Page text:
Fancy a brew?
In the UK we love our tea! It’s comforting, warming, hydrating (not to mention healthier than coffee) and in most offices a ritualistic practice. In fact, according to the Tea & Infusions Association 80% of us find out more work related news whilst enjoying a cup of tea than in any other way.
Tea in its purest white form (not green, contrary to common belief) has many health benefits. However, in our modern world where speed and convenience are paramount we naturally adopt the ‘bag’ approach when making tea. Unfortunately, paper, plastic and nylon tea bags are accompanied by negative health benefits.
You may have not given your tea bag a second thought, but sat in your cup is a multitude of potentially harmful and in some cases carcinogenic toxins, making your favourite drink a harmful cocktail.
Modern plastic bags often include toxic plastics such as PVC which cause issues with normal hormone function. Others are frequently made from food grade nylon which begins to break down and leach into your cup when in contact with heat much lower than the boiling point of water. Paper bags are often treated with epichlorohydrin which can cause issues with fertility and a weakened immune system.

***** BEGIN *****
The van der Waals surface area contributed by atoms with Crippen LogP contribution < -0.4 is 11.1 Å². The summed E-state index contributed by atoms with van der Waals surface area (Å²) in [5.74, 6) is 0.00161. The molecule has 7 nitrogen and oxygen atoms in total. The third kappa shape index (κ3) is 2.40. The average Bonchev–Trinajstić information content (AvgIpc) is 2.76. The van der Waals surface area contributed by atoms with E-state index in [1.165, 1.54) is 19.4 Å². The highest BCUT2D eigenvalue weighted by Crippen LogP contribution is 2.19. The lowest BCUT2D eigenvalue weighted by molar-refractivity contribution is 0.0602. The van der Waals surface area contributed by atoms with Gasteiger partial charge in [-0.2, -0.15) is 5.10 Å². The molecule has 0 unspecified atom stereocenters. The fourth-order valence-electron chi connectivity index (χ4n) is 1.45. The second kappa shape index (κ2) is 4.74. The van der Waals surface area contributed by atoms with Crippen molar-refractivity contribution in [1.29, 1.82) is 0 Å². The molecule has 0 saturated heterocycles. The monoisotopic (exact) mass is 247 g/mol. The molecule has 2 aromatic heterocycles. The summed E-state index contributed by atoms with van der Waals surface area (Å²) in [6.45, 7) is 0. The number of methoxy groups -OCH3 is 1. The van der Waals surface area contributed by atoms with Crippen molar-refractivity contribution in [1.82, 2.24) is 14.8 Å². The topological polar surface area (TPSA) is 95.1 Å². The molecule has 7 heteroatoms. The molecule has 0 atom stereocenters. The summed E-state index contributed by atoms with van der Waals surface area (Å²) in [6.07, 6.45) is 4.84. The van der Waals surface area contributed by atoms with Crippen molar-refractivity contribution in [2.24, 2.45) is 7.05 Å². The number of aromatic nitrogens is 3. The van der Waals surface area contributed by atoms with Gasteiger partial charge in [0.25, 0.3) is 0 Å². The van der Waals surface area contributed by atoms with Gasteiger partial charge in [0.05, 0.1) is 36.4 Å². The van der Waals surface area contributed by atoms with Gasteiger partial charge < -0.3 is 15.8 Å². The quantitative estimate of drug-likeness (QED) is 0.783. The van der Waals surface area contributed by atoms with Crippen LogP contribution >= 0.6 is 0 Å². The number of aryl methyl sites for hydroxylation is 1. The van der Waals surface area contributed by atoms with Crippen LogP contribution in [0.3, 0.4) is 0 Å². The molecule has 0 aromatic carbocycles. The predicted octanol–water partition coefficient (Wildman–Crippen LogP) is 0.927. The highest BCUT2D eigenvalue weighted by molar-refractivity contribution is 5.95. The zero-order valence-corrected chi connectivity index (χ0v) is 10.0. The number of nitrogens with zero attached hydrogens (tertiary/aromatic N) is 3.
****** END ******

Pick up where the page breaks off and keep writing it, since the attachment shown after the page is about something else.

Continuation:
Some tea bag manufacturers are beginning to wise up to this threat, yet in the meantime is it worth the risk? Why not switch to ‘retro’ loose leaf tea for a safer and what many believe to be a superior brew?
Here are the Tea & Infusions Association recommendations for making the best loose leaf cup of tea:
- Use a good quality loose leaf or bagged tea
- This must be stored in an air-tight container at room temperature
- Always use freshly drawn boiling water when preparing black tea; the boiling water (100c) “energises” the leaf and extracts all the character and value efficiently from the tea
- The water temperature for green tea should be around 80c; using a lower temperature avoids the bitterness that can be experienced using freshly boiled water
- To draw the best flavour out of the tea the water must contain oxygen, this is reduced if the water is boiled more than once
- Measure the tea carefully
- Use one rounded teaspoon of loose tea for each cup you serve
- Allow the tea to brew for the recommended time before pouring